Names are tricky things.
I grew up in the east end of Toronto near Lake Ontario, in a community we called “The Beach.” I moved westward in 1989, and a few years later I heard a debate was raging about whether my childhood neighbourhood should be called “The Beaches” or simply “The Beach.” It sounded trivial, even comical, but my brothers, who still live there, assured me it was a heated discussion. Since there are four beaches in the area, it has since become known as “The Beaches” but locals hang on to the phrase “The Beach” like a badge of honour.
Sometimes the official name of something is superseded by the more common name assigned to that place by locals. “The Big Mo” or Nanaimo? And pronunciation can be a dead giveaway of whether you are speaking to a local or a newcomer. New to Toronto? Or are you a T’ronno local?
On Salt Spring Island where I live, my wife silently but gleefully let me go around saying CushEEon Lake for at least a year, before admitting that it’s pronounced “Cushion” even though it is spelled Cusheon. Salt Spring itself is Saltspring Island on one BC ferries sign, and Salt Spring (the way locals refer to it) on most maps. Don’t get the locals started.
Which brings us to the seemingly trivial, but ultimately substantive process the BC Liberal Party just launched: choosing a new name.
Newly elected leader Kevin Falcon explained to the Vancouver Sun that “a name change can be part of [a] renewal process,” admitting after the party’s convention ended last week that “it’s way more than changing a name. It means attracting the absolute best people to run with us.”
The name change initiative is ingenious on several levels, despite unsuccessful attempts in 1996 and 2013 to change the name by removing the moniker “Liberal.” The process of selecting a new name will involve a summer-long tour by Falcon and his team, as well as an online process allowing all 45,000 plus members of the party to weigh in on the new name by the end of 2022.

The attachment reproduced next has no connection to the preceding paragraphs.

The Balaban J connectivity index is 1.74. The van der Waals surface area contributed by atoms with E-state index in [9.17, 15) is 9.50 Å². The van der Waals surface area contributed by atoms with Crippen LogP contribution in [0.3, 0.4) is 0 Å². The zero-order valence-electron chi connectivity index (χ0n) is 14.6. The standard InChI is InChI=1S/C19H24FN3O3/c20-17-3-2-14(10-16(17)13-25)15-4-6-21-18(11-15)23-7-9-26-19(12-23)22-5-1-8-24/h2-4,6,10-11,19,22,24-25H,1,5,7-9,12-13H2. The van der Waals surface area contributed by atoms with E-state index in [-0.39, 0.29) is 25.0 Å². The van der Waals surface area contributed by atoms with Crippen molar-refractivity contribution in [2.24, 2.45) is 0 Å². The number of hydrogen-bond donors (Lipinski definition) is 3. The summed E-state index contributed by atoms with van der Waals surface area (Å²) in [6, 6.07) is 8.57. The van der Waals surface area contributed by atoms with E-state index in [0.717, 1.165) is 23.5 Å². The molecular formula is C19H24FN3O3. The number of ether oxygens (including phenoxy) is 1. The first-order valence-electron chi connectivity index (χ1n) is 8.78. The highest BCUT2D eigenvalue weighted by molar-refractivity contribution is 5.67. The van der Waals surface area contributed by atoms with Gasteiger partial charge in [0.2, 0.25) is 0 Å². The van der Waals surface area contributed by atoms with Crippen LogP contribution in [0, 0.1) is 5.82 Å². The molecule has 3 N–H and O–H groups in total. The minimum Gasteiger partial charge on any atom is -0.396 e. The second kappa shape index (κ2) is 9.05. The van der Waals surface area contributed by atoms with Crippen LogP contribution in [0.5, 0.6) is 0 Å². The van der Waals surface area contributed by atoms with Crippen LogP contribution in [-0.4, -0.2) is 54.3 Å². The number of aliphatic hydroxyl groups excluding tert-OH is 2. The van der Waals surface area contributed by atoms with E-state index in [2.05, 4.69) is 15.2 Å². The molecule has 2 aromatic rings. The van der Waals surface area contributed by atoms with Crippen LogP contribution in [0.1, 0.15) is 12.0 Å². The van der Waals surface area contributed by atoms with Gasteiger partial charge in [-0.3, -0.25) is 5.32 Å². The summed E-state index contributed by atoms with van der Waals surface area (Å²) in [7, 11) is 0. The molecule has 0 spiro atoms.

The name change effort may look trivial, but it is a crucial step on the road to potentially regaining power. The BC Liberal Party (or BCLP) has always been a loose coalition of voters seeking an alternative to the NDP. That has meant that where political loyalties run more “conservative”, such as the interior and many rural ridings, candidates for the BC Liberals tend to be drawn from federal conservative ranks. That includes Kevin Falcon, who has been affiliated with the federal Conservatives, although he says he will not try to unite conservative forces, but rather focus on building up the free enterprise coalition established between liberals and conservatives in BC.
Comparing the 2017 and 2020 provincial election maps, the next election will be won or lost in the contested ridings around greater Vancouver. In those areas, where the NDP picked up many seats from the BCLP in 2020, “Liberal” candidates stand a better chance than “Conservative” candidates of winning against the NDP. Just look at the success of Christy Clark, a liberal-affiliated BCLP leader who became Premier. Even though rural party members may hate the Liberal label, dropping it may backfire in those crucial suburban battlegrounds.
Name selection is a complex and unpredictable process. Just look at the efforts of the Royal British Academy when it invited the public to name its newest Arctic exploration vessel. Boaty McBoatface won the online contest, and although they went with the more dignified name Sir David Attenborough, the vessel’s small submersible proudly wears the Boaty McBoatface name.
Whatever name ends up being selected by BCLP members, you can bet there will be a lot of entertainment value around this political branding exercise. And that’s half of the battle; getting people to pay attention when an election is still years away.
Bruce Cameron has been a pollster and strategist for over 35 years, working initially for Gallup Polls, Decima Research and the Angus Reid Group before founding his own consultancy, Return On Insight.